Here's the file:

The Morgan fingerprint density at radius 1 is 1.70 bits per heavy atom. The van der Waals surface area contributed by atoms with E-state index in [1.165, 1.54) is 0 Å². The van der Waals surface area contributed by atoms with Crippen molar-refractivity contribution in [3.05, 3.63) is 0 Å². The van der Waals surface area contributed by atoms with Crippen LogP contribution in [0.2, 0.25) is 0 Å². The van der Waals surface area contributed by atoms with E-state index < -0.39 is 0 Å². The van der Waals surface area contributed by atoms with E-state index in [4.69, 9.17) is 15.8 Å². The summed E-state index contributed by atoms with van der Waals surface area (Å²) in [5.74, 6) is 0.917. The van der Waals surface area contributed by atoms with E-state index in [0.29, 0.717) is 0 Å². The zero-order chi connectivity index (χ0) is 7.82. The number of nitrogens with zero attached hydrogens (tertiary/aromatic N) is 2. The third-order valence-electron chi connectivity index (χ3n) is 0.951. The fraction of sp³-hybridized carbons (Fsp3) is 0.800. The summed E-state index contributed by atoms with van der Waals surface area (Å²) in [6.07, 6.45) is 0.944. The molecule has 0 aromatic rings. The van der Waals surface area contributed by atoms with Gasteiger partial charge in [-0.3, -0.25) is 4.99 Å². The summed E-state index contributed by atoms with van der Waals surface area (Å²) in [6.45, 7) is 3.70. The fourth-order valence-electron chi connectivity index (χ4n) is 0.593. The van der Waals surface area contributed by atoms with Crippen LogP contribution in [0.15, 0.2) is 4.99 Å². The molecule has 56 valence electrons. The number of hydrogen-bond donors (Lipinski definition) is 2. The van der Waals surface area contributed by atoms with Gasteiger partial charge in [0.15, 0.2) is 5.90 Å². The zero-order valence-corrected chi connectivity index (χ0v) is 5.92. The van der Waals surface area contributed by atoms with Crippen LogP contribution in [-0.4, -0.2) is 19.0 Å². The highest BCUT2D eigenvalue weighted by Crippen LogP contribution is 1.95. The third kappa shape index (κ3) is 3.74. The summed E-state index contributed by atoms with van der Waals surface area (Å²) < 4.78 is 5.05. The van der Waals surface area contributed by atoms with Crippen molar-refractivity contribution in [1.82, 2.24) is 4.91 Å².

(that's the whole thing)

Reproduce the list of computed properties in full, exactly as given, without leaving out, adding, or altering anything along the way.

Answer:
The Morgan fingerprint density at radius 1 is 1.70 bits per heavy atom. The van der Waals surface area contributed by atoms with E-state index in [1.165, 1.54) is 0 Å². The van der Waals surface area contributed by atoms with Crippen molar-refractivity contribution in [3.05, 3.63) is 0 Å². The van der Waals surface area contributed by atoms with Crippen LogP contribution in [0.2, 0.25) is 0 Å². The van der Waals surface area contributed by atoms with E-state index < -0.39 is 0 Å². The van der Waals surface area contributed by atoms with E-state index in [4.69, 9.17) is 15.8 Å². The summed E-state index contributed by atoms with van der Waals surface area (Å²) in [5.74, 6) is 0.917. The van der Waals surface area contributed by atoms with E-state index in [0.29, 0.717) is 0 Å². The zero-order chi connectivity index (χ0) is 7.82. The number of nitrogens with zero attached hydrogens (tertiary/aromatic N) is 2. The third-order valence-electron chi connectivity index (χ3n) is 0.951. The fraction of sp³-hybridized carbons (Fsp3) is 0.800. The summed E-state index contributed by atoms with van der Waals surface area (Å²) in [6.07, 6.45) is 0.944. The molecule has 0 aromatic rings. The van der Waals surface area contributed by atoms with Gasteiger partial charge in [-0.3, -0.25) is 4.99 Å². The summed E-state index contributed by atoms with van der Waals surface area (Å²) in [6.45, 7) is 3.70. The fourth-order valence-electron chi connectivity index (χ4n) is 0.593. The van der Waals surface area contributed by atoms with Crippen LogP contribution in [0.15, 0.2) is 4.99 Å². The molecule has 56 valence electrons. The number of hydrogen-bond donors (Lipinski definition) is 2. The van der Waals surface area contributed by atoms with Gasteiger partial charge in [0.15, 0.2) is 5.90 Å². The zero-order valence-corrected chi connectivity index (χ0v) is 5.92. The van der Waals surface area contributed by atoms with Crippen LogP contribution in [-0.4, -0.2) is 19.0 Å². The highest BCUT2D eigenvalue weighted by Crippen LogP contribution is 1.95. The third kappa shape index (κ3) is 3.74. The summed E-state index contributed by atoms with van der Waals surface area (Å²) < 4.78 is 5.05. The van der Waals surface area contributed by atoms with Crippen molar-refractivity contribution in [1.82, 2.24) is 4.91 Å².